Email Management

Rant: Ed Miliband and Harriet Harman keep emailing me

‘Yes? No?’ asks Harriet Harman in the subject line of the email she sends me, making me wonder whether the deputy leader of the Labour Party is checking we’re still on for lunch. Or does she need a definitive answer to the question of whether I’d like her to bring back 200 duty-free Marlboro from an impending ‘fact-finding mission’ to New York?

So what’s this all about? I read on.

“Hi Martin, Already, more than a quarter of a million people have taken our four-minute survey — and we'd like to hear from you, Martin!”

Oh so it’s not really a personal email then, despite the chummy tone. She’s overdoing the ‘Martins’ a bit and I’d usually swerve to avoid unnecessary exclamation marks. But in all honesty, I don’t mind that from this experienced politician and scion of the Left, whose relatives include various Longfords and Chamberlains, Lady Antonia Fraser and the late playwright Harold Pinter. After all, I’m solidly working-class too.

But here comes the meat of the matter:

“We really want you to have your say: I'm sure you have views about our country, our party, and British politics.”

That takes the wind out of my sails a little.

“It's quick and it's interesting.”

It might be quick but it’s unlikely to be interesting, I should caution you.

So what this is is a quite clever piece of CRM. Some weeks ago I signed up for one of those daft interweb things, this one promising to tell me how many Martin Veitchs will be registered to vote in the next election – not many, I can confirm, but then I sort of knew that anyway. This has put me onto Labour’s ‘ready and willing to be spammed’ list and I start to receive missives out of the blue from political types armed with subject lines that make it seem like we’re picking up on an old conversation. The leitmotifs are that ardent and repeated use of my name and a certain informality of style that suggests we go, oh, way back.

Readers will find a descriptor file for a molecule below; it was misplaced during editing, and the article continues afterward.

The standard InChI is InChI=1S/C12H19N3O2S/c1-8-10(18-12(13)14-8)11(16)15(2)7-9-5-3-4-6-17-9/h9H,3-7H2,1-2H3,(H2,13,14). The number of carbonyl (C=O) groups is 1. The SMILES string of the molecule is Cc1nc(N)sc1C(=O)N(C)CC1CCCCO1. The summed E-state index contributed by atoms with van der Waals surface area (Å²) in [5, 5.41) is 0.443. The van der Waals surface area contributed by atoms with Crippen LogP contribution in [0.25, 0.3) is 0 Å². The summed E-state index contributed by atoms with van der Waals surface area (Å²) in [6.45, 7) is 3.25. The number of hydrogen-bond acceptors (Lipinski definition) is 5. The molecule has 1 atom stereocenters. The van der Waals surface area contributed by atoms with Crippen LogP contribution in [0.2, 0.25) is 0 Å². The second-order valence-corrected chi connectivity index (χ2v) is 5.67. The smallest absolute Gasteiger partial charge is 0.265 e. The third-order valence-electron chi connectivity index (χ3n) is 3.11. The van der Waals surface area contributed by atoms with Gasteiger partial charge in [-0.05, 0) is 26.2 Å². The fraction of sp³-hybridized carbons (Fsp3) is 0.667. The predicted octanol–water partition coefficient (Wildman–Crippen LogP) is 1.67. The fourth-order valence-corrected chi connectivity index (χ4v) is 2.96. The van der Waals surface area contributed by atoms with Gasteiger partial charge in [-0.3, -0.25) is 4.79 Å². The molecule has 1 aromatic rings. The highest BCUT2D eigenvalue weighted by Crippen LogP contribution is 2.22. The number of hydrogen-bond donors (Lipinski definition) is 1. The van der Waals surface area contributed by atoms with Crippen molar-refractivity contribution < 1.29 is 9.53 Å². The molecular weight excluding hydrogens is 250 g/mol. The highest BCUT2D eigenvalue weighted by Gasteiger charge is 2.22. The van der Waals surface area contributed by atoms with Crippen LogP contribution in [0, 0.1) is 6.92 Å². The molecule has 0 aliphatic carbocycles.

I don’t mind this too much and I can always hit ‘delete’ even after I’ve opened a message thinking it’s from some long lost school pal. But the sense of being a unitary research component and just a nut that links to a cog that is just part of a demographic machine in the vast factory of politicking, is slightly alienating. The French might say this provokes a sense of anomie. Others might think it Kafkaesque (or Kafkan as I once saw the alternative adjective). Me, I’m just feeling a sweaty sense of the inevitability that Ed Miliband and his busby hair are being saved up for the final day’s marketing with some new punchline that is a final kick in the ribs of this voter who already finds himself very sick indeed of the bland, overweening, preposterous election process. But I can take it: hell yes, I’m tough enough.


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Martin Veitch

Martin Veitch is Contributing Editor for IDG Connect

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